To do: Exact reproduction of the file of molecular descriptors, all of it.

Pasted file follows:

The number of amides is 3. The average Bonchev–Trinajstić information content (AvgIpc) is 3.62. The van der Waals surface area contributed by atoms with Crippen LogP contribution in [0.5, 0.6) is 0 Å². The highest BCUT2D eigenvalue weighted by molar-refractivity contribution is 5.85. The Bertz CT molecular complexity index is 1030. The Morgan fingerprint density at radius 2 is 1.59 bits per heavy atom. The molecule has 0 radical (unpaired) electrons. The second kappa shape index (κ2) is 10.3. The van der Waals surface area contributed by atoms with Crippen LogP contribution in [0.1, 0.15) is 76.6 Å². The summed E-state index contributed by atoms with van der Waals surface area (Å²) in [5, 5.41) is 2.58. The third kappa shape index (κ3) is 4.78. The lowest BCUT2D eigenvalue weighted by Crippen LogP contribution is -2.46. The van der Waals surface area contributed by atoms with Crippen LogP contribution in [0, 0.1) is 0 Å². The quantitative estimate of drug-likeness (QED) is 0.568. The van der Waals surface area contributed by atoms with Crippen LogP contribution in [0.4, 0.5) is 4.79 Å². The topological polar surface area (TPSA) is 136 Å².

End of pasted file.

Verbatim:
The number of amides is 3. The average Bonchev–Trinajstić information content (AvgIpc) is 3.62. The van der Waals surface area contributed by atoms with Crippen LogP contribution in [0.5, 0.6) is 0 Å². The highest BCUT2D eigenvalue weighted by molar-refractivity contribution is 5.85. The Bertz CT molecular complexity index is 1030. The Morgan fingerprint density at radius 2 is 1.59 bits per heavy atom. The molecule has 0 radical (unpaired) electrons. The second kappa shape index (κ2) is 10.3. The van der Waals surface area contributed by atoms with Crippen LogP contribution in [0.1, 0.15) is 76.6 Å². The summed E-state index contributed by atoms with van der Waals surface area (Å²) in [5, 5.41) is 2.58. The third kappa shape index (κ3) is 4.78. The lowest BCUT2D eigenvalue weighted by Crippen LogP contribution is -2.46. The van der Waals surface area contributed by atoms with Crippen LogP contribution in [0, 0.1) is 0 Å². The quantitative estimate of drug-likeness (QED) is 0.568. The van der Waals surface area contributed by atoms with Crippen LogP contribution in [0.4, 0.5) is 4.79 Å². The topological polar surface area (TPSA) is 136 Å².